LONDON — These are heady times for tidal energy, says Matthew Reed, engineering director at Marine Current Turbines (MCT). “It’s all kicking off now,” he said in an interview at RenewableUK’s Wave & Tidal 2013 event in mid-March. “There’s a sense of excitement.”
Reed has a lot to be excited about. The Welsh government has just given consent for his Siemens-owned company to build the 10 MW Skerries Tidal Stream Array, Wales’ first commercial tidal energy farm and one of the largest to be consented in the UK, which leads the global wave and tidal market. Following commissioning, the array, located off the northwest coast of Anglesey in North Wales, is planned to consist of five 2 MW SeaGen tidal stream turbines in an area about 1 km off the Anglesey coast close to the port of Holyhead, in water depth of approximately 20-40 meters.
“The entire industry is rooting for this project because it will prove the potential” of tidal arrays, said Reed, who has worked on the SeaGen turbine for four years, from design through production. SeaGen is the first proven full-scale commercial tidal turbine developed by MCT. A previous project has been operational in Northern Ireland’s Strangford Lough since 2008.
And another project developer, MeyGen, currently working with Andritz Hydro Hammerfest on 1.4 MW turbines, has secured a lease agreement from the Crown Estate for the area that lies in the channel between the island of Stroma and the northeasterly tip of the Scottish mainland, encompassing around 3.5 km2 of fast-flowing water. The company’s goal is to deliver a fully operational 398 MW tidal energy plant by 2020. In 2012 MeyGen secured 253 MW of grid capacity and began upgrading transmission lines to provide a 15 MW grid connection point in a new substation at Gills Bay, scheduled for commissioning in July 2014.
A RenewableUK study identifies 12 full-scale single devices with a capacity of 9 MW currently deployed in UK waters and generating power – more than the rest of the world combined. The Crown Estate has awarded leases for more than 1.8 GW of capacity at nearly 40 sites in UK waters.
Of the main marine energy technologies, the tidal sector is seen as further toward commercialization than wave energy since tidal technology is increasingly similar across companies. Growing standardization is de-risking these technologies as propositions for investors and driving down costs. Wave energy technologies, on the other hand, are still fairly diverse, leading to investor nervousness.
Ed Gill, head of external affairs at renewable energy development firm Good Energy, termed tidal energy a “potential game-changer” for renewables due to its predictability, in contrast with variable wind and solar.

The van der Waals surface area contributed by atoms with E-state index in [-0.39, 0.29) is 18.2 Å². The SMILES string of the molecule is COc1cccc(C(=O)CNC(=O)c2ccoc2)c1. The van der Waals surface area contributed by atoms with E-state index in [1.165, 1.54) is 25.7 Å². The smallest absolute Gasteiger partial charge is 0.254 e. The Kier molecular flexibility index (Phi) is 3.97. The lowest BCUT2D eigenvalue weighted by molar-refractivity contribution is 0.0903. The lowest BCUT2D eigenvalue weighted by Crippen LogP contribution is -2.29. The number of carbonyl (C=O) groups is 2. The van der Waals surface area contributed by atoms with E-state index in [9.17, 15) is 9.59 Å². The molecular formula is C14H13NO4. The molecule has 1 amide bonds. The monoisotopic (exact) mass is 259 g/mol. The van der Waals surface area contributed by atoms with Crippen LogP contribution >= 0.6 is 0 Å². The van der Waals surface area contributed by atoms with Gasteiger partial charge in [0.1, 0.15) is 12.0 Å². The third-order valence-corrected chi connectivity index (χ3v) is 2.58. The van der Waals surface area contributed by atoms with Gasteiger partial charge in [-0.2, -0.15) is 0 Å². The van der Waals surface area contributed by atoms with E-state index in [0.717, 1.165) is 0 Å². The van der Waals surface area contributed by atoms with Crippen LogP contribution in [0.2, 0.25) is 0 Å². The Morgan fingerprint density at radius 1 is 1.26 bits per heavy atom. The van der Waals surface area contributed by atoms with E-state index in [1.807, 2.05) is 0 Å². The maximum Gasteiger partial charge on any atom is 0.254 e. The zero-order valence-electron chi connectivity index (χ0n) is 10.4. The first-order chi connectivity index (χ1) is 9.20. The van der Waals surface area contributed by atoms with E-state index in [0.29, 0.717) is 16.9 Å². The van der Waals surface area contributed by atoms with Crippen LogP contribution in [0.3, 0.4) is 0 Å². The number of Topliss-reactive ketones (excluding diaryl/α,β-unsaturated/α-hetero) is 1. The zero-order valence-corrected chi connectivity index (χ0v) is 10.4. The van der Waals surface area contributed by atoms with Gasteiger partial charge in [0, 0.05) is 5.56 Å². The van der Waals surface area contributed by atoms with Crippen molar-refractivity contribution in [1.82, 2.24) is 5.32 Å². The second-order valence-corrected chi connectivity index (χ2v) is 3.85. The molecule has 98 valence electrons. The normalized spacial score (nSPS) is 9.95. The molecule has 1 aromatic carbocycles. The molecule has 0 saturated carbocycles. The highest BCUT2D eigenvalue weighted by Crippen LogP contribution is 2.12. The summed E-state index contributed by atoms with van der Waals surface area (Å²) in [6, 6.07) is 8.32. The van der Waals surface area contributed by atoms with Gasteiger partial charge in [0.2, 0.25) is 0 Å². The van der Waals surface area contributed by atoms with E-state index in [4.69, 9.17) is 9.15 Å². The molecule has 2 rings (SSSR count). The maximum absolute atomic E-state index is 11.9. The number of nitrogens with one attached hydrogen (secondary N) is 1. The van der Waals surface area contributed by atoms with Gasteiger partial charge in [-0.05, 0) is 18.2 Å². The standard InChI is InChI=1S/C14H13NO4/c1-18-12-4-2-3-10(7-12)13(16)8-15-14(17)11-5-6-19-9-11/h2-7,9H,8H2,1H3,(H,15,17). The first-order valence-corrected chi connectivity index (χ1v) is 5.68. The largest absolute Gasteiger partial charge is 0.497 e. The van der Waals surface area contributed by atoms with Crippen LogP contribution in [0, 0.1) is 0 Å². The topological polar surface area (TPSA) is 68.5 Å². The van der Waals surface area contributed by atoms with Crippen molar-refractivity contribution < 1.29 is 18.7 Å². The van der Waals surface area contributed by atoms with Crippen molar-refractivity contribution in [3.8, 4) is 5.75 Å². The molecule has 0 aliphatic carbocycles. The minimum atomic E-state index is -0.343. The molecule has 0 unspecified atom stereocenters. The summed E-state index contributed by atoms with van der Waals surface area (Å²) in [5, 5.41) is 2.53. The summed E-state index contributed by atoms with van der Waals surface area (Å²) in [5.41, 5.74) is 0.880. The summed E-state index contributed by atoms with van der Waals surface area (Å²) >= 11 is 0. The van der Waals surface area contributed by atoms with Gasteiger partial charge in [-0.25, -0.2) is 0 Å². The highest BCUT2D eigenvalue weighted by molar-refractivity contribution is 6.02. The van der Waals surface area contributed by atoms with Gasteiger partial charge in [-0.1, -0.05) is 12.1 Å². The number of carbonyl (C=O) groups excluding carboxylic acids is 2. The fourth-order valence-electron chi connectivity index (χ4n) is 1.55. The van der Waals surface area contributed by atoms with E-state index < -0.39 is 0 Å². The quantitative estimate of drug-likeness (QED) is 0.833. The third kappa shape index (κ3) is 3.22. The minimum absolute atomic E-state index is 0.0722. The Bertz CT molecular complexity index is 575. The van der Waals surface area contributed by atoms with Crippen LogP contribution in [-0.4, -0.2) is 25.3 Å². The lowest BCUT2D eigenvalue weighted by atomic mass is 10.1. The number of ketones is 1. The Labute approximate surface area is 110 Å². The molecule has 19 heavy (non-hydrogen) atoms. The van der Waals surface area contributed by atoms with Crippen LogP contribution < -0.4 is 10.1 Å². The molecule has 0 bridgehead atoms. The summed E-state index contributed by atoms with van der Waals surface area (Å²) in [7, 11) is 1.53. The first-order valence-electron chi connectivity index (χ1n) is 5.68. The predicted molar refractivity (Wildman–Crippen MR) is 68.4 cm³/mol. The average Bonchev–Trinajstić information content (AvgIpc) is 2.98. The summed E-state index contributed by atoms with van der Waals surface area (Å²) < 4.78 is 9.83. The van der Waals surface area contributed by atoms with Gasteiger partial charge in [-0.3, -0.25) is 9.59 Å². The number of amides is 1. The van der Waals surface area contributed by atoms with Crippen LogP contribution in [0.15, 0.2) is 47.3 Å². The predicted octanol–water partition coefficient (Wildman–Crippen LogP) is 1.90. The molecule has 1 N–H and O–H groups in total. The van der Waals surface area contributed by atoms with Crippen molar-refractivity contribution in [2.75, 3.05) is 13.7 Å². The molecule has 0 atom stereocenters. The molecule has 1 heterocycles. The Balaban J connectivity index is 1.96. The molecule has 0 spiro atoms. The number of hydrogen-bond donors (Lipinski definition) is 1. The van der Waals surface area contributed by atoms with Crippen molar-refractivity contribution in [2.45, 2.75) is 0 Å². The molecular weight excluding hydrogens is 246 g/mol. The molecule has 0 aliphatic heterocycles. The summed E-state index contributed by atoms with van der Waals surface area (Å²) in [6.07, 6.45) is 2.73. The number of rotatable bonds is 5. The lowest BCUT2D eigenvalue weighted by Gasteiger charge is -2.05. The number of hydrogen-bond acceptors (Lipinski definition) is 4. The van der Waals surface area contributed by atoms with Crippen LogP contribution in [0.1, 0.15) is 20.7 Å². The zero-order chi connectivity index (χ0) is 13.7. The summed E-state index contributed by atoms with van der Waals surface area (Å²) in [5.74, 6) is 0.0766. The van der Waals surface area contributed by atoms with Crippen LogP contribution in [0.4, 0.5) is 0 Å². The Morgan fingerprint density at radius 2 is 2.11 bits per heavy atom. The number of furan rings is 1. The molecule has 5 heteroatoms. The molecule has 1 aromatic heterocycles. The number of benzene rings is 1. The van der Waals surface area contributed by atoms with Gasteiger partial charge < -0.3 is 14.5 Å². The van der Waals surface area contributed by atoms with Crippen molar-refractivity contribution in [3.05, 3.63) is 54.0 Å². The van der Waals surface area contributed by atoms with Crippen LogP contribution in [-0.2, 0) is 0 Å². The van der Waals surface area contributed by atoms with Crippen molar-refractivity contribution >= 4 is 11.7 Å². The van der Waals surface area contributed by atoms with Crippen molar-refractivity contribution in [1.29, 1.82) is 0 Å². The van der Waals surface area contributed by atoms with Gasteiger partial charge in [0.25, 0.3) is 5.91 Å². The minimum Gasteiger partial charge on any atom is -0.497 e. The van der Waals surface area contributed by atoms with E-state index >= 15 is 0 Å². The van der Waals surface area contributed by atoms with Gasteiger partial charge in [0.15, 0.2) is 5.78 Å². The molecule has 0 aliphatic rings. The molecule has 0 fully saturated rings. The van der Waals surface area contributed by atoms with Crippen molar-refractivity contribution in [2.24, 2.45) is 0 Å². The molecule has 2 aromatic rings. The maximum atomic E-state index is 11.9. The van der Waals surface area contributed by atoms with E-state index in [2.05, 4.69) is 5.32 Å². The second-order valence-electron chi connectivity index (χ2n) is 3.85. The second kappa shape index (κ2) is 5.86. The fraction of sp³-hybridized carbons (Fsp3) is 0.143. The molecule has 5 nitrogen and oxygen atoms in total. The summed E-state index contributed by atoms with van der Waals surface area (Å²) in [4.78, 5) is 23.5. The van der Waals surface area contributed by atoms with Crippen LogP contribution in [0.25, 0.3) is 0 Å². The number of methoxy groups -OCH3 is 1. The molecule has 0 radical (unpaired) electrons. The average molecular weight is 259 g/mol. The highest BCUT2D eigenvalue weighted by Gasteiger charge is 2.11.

Wave & Tidal 2013 attendees said they expect tidal energy to make a big commercial leap fairly soon. For example, Ben Child, an engineer in GL Garrad Hassan’s Wave Energy Group, predicted that it could happen as early as next year.
The British Isles has 50 percent of the total European wave energy resource and 25 percent of the tidal energy resource, and RenewableUK says these technologies could generate up to 20 percent of the UK’s electricity needs, as well as being worth £1.6 billion (€1.83 billion) by 2035.
Studies have estimated the UK’s total tidal range resource at between 25 GW and 30 GW, enough to supply around 12 percent of the nation’s current electricity demand. The majority of this resource is in the Severn estuary (which has between 8 GW and 12 GW), with the estuaries and bays of the northwest representing a similar amount and the east coast a further 5-6 GW. The Carbon Trust’s 2011 Tidal Current Resource and Economics report suggest s a total of 20.6 TWh per year could practically be extracted from the 30 key tidal stream sites in the UK.
Challenges and Risks
Many challenges remain for the sector. For example, one Wave & Tidal 2013 conference session was focused on the kinds of specialized installation vessels that many companies want to develop as soon as they have the money – but for the moment none exist, even though installation accounts for one third of projected project costs.
MCT’s Reed agrees that the industry needs to reduce costs, of which installation is “a good part”. Reed says the SeaGen turbine uses off-the-shelf parts wherever possible, since “avoiding clever technology avoids extra risk”. And making structures lighter will make installation easier and cheaper, he said.
The Carbon Trust has predicted that marine energy could make a meaningful contribution to the UK’s energy mix from around 2025. But the cost of the energy generated will need to be reduced by 50-75 percent, to around £100 (€114)/MWh, within this timeline if marine energy is to compete with offshore wind and other technologies, the Trust cautioned. RenewableUK highlights challenges such as delays in getting grid connections for wave and tidal projects, and the high cost of transmission charges.